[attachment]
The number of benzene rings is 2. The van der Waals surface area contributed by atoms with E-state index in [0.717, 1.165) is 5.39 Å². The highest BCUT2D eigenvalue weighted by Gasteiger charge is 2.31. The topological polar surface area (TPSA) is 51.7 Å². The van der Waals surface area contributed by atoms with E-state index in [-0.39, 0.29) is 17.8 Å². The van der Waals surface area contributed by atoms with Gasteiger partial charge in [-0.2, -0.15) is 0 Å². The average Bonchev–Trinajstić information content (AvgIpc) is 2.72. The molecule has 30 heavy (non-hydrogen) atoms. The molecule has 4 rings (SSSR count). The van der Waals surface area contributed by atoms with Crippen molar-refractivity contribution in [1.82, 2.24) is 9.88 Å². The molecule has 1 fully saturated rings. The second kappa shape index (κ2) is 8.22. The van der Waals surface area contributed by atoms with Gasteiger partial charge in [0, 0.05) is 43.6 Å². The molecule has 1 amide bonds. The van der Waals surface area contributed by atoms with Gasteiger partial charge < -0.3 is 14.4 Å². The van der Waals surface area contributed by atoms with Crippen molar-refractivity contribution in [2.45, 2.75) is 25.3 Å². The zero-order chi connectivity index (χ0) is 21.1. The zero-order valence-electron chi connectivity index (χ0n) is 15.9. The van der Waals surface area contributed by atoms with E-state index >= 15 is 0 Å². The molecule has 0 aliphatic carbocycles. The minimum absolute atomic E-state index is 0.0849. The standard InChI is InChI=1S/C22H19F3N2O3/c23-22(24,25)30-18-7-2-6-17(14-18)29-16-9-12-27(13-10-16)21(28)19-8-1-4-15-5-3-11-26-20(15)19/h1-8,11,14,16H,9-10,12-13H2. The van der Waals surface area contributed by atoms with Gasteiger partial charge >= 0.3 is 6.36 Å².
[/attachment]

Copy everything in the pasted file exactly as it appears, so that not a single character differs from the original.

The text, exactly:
The number of benzene rings is 2. The van der Waals surface area contributed by atoms with E-state index in [0.717, 1.165) is 5.39 Å². The highest BCUT2D eigenvalue weighted by Gasteiger charge is 2.31. The topological polar surface area (TPSA) is 51.7 Å². The van der Waals surface area contributed by atoms with E-state index in [-0.39, 0.29) is 17.8 Å². The van der Waals surface area contributed by atoms with Gasteiger partial charge in [-0.2, -0.15) is 0 Å². The average Bonchev–Trinajstić information content (AvgIpc) is 2.72. The molecule has 30 heavy (non-hydrogen) atoms. The molecule has 4 rings (SSSR count). The van der Waals surface area contributed by atoms with Crippen molar-refractivity contribution in [1.82, 2.24) is 9.88 Å². The molecule has 1 fully saturated rings. The second kappa shape index (κ2) is 8.22. The van der Waals surface area contributed by atoms with Gasteiger partial charge in [0, 0.05) is 43.6 Å². The molecule has 1 amide bonds. The van der Waals surface area contributed by atoms with Gasteiger partial charge < -0.3 is 14.4 Å². The van der Waals surface area contributed by atoms with Crippen molar-refractivity contribution in [2.45, 2.75) is 25.3 Å². The zero-order chi connectivity index (χ0) is 21.1. The zero-order valence-electron chi connectivity index (χ0n) is 15.9. The van der Waals surface area contributed by atoms with E-state index >= 15 is 0 Å². The molecule has 0 aliphatic carbocycles. The minimum absolute atomic E-state index is 0.0849. The standard InChI is InChI=1S/C22H19F3N2O3/c23-22(24,25)30-18-7-2-6-17(14-18)29-16-9-12-27(13-10-16)21(28)19-8-1-4-15-5-3-11-26-20(15)19/h1-8,11,14,16H,9-10,12-13H2. The van der Waals surface area contributed by atoms with Gasteiger partial charge >= 0.3 is 6.36 Å².